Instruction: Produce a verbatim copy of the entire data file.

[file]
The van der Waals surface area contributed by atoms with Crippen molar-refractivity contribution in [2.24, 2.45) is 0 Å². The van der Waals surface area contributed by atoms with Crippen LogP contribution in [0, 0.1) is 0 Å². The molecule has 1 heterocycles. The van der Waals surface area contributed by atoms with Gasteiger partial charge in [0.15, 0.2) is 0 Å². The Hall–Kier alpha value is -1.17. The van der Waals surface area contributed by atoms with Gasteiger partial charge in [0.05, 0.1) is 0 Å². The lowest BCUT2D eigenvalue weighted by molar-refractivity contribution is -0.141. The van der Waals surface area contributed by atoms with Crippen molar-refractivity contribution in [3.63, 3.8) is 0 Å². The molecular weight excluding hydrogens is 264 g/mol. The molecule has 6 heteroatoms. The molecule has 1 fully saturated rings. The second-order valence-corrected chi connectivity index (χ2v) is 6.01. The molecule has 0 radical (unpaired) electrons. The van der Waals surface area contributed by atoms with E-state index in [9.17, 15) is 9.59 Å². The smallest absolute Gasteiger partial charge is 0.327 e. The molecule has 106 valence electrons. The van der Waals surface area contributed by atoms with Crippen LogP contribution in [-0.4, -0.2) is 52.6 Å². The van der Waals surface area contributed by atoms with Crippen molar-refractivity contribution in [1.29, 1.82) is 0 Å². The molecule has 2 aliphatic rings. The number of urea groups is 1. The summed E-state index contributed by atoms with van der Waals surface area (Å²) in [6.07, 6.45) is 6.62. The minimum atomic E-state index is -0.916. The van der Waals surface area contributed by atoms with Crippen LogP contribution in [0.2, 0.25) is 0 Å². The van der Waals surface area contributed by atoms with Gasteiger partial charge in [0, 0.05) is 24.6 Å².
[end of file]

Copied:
The van der Waals surface area contributed by atoms with Crippen molar-refractivity contribution in [2.24, 2.45) is 0 Å². The van der Waals surface area contributed by atoms with Crippen LogP contribution in [0, 0.1) is 0 Å². The molecule has 1 heterocycles. The van der Waals surface area contributed by atoms with Gasteiger partial charge in [0.15, 0.2) is 0 Å². The Hall–Kier alpha value is -1.17. The van der Waals surface area contributed by atoms with Gasteiger partial charge in [0.05, 0.1) is 0 Å². The lowest BCUT2D eigenvalue weighted by molar-refractivity contribution is -0.141. The van der Waals surface area contributed by atoms with Crippen molar-refractivity contribution in [3.63, 3.8) is 0 Å². The molecular weight excluding hydrogens is 264 g/mol. The molecule has 6 heteroatoms. The molecule has 1 fully saturated rings. The second-order valence-corrected chi connectivity index (χ2v) is 6.01. The molecule has 0 radical (unpaired) electrons. The van der Waals surface area contributed by atoms with E-state index in [9.17, 15) is 9.59 Å². The smallest absolute Gasteiger partial charge is 0.327 e. The molecule has 106 valence electrons. The van der Waals surface area contributed by atoms with Crippen LogP contribution in [-0.4, -0.2) is 52.6 Å². The van der Waals surface area contributed by atoms with Crippen molar-refractivity contribution in [1.29, 1.82) is 0 Å². The molecule has 2 aliphatic rings. The number of urea groups is 1. The summed E-state index contributed by atoms with van der Waals surface area (Å²) in [6.07, 6.45) is 6.62. The minimum atomic E-state index is -0.916. The van der Waals surface area contributed by atoms with Crippen LogP contribution in [0.2, 0.25) is 0 Å². The van der Waals surface area contributed by atoms with Gasteiger partial charge in [0, 0.05) is 24.6 Å².